Detailed reference viewed: 17 (3 ULg)
See detailMigraine without aura
Fumal, Arnaud ULg; Schoenen, Jean ULg

in Schmidt, R. R.; Wilis, W. D. (Eds.) Encyclopedia of Pain (2007)

Detailed reference viewed: 22 (3 ULg)
Full Text
Peer Reviewed
See detailCost estimates of brain disorders in Belgium
Schoenen, Jean ULg; Gianni, F.; Schretlen, L. et al

in Acta Neurologica Belgica (2006), 106(4), 208-214

This article presents the data on cost of the major brain disorders in Belgium which were retrieved from "Cost of Disorders of the Brain in Europe" study sponsored by the European Brain Council and ... [more ▼]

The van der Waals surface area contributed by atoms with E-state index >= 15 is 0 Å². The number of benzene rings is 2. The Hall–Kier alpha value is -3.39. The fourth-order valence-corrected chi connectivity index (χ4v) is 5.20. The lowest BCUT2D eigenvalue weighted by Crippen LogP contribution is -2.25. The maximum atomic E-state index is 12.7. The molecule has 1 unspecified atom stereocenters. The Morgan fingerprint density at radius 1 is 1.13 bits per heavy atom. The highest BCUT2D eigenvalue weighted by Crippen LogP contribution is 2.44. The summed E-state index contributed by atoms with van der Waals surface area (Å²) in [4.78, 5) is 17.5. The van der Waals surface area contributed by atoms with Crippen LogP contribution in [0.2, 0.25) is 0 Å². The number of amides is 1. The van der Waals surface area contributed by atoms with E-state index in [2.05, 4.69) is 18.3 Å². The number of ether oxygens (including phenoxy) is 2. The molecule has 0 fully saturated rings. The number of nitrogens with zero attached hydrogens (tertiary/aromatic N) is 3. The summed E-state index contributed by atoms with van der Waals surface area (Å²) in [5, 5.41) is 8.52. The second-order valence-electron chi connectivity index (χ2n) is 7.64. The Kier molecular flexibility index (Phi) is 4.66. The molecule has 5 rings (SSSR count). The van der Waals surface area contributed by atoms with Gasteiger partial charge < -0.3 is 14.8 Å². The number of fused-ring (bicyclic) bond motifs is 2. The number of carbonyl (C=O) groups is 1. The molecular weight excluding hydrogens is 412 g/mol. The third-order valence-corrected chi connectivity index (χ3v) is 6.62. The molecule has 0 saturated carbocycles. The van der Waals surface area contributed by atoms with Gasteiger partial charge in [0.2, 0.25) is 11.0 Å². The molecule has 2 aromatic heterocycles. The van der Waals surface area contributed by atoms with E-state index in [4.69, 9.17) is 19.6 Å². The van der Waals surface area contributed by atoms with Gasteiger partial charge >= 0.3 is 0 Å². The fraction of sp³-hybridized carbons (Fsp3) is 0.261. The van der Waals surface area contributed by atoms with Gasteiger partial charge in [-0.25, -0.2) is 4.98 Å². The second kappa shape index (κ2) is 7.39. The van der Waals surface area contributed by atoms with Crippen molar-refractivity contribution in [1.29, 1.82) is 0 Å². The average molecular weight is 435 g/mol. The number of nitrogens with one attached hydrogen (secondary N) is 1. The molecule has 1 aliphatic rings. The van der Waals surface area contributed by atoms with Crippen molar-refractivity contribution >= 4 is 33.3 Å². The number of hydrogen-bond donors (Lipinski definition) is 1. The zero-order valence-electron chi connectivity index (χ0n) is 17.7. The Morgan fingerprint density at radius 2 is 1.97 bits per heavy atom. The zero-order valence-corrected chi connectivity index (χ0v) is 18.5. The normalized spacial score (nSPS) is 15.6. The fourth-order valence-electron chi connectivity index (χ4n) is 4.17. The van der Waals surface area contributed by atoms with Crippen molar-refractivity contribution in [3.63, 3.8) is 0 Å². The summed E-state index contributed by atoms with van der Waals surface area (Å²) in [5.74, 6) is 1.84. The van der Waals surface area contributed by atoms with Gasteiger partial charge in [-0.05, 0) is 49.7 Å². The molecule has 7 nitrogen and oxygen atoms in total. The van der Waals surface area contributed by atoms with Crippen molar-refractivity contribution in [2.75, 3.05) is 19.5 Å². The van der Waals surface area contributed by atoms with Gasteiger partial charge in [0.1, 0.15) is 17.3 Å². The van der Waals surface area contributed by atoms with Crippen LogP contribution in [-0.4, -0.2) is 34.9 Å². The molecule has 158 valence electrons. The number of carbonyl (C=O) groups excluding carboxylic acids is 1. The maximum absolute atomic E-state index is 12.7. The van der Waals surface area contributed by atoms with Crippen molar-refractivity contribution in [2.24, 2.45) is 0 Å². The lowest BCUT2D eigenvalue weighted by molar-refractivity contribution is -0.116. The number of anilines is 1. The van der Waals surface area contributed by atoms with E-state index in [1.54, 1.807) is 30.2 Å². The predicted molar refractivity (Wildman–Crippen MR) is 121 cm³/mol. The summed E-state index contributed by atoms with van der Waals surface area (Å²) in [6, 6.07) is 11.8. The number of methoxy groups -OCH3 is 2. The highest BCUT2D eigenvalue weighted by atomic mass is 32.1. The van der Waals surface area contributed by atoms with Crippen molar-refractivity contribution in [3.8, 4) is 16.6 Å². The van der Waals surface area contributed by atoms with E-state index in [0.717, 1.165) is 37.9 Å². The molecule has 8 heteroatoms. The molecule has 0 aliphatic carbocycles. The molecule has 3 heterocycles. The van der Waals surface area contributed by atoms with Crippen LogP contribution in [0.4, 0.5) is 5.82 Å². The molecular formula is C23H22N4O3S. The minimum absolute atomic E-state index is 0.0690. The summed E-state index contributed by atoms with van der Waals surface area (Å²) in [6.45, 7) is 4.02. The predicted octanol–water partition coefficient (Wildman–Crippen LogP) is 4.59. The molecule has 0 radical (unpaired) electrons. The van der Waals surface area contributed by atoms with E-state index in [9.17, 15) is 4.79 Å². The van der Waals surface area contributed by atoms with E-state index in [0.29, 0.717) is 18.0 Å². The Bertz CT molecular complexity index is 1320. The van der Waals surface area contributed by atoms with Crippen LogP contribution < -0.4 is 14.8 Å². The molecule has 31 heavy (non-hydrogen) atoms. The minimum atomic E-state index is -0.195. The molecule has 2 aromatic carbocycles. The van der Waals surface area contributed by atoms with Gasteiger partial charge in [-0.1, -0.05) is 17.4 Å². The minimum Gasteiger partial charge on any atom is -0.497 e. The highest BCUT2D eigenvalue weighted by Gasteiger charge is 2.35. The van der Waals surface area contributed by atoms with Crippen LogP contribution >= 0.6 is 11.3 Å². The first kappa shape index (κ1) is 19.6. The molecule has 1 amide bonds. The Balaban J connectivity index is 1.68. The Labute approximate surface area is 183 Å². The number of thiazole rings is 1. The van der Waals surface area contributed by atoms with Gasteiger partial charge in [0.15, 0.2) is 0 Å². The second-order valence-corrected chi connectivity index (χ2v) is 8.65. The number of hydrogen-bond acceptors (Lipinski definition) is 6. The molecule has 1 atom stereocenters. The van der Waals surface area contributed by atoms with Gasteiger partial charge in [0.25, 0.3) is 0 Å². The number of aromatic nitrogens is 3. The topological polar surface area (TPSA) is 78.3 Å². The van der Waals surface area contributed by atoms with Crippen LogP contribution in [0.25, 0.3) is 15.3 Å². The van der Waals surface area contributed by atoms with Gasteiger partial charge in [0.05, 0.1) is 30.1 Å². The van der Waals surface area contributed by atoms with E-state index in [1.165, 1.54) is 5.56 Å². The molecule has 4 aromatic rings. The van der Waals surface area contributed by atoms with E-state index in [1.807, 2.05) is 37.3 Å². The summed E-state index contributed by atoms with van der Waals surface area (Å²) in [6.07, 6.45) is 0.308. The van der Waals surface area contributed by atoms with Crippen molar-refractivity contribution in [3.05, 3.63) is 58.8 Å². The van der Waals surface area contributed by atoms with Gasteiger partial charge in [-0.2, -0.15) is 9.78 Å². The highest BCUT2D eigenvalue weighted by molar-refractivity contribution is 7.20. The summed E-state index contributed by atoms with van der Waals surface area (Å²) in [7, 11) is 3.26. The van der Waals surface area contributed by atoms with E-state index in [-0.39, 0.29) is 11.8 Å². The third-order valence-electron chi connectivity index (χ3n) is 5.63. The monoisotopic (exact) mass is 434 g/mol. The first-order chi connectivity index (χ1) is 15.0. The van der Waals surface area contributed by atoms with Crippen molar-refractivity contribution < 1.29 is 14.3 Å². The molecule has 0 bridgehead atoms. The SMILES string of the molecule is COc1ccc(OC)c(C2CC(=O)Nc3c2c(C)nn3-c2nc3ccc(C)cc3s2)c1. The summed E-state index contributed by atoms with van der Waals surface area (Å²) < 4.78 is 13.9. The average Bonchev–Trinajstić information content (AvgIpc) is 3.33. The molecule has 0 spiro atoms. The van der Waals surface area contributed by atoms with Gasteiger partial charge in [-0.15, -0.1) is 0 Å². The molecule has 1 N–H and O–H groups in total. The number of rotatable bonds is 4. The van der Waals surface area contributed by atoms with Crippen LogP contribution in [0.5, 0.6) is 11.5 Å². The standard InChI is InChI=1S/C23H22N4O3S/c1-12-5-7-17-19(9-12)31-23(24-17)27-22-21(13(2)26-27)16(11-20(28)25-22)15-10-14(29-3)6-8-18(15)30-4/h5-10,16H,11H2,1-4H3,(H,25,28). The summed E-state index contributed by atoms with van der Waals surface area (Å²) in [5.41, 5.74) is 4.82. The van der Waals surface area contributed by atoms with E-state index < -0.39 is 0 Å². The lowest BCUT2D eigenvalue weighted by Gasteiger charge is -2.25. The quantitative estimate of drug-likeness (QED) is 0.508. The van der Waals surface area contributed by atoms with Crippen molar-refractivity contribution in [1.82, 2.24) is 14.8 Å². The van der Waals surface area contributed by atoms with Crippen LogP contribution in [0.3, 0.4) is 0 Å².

This article presents the data on cost of the major brain disorders in Belgium which were retrieved from "Cost of Disorders of the Brain in Europe" study sponsored by the European Brain Council and performed by Stockholm Health Economics. The disorders selected were : addiction, depression, anxiety disorders, brain tumours, dementia, epilepsy, migraine and other headaches, multiple sclerosis, Parkinson's disease, psychotic disorders, stroke and trauma. Figures for prevalence of disorders and direct medical, direct non-medical and indirect costs are based on data coming from available electronic data bases, or when missing for Belgium, best possible estimates or extrapolated data were used. All economic data were transformed to E's for 2004 and adjusted for purchasing power parity (PPP). The results show that the total number of people with any brain disorder in Belgium amounts to 2,9 million in 2004, the most prevalent being anxiety disorders 1.1 million, migraine 860 000, addiction (any) 800.000 and depression 500.000 cases. The total cost of all included brain disorders in Belgium was estimated at 10.6 billion Euros. Most costly per case are brain tumours, multiple sclerosis, stroke and dementia. Because of their higher prevalence, however, depression, dementia, addiction, anxiety disorders and migraine have the highest total costs. Taken together, brain disorders consume 4% of the gross national product and cost each citizen of Belgium E 1029 per year The drug costs for brain disorders constitute only 10% of the total drug market in Belgium, and only 4% of the total cost of brain disorders in Belgium. This should be compared to the cost estimates and to a previous study which showed that brain disorders are responsible for 35% of the total burden of all disorders in Europe. This study suggests therefore that the direct healthcare resources, including expenses for drug therapies, allocated to brain disorders in Belgium are not leveled to the indirect costs and burden of these disorders. A comparison with data available from a direct prospective study in demented Belgian patients suggests that the mathematical estimates presented here reflect quite accurately the real average cost for dementia, although there are large variations depending on disease severity. As, in addition, subjects with brain disorders face collateral costs which have not been taken into account and may vary between countries, it seems worthwhile to conduct, in cooperation with patients associations, a complementary survey in the Belgian ecosystem to establish the cost profile of representative patients for the major brain disorders. Such a survey is being organized by a task force of the Belgian Brain Council. [less ▲]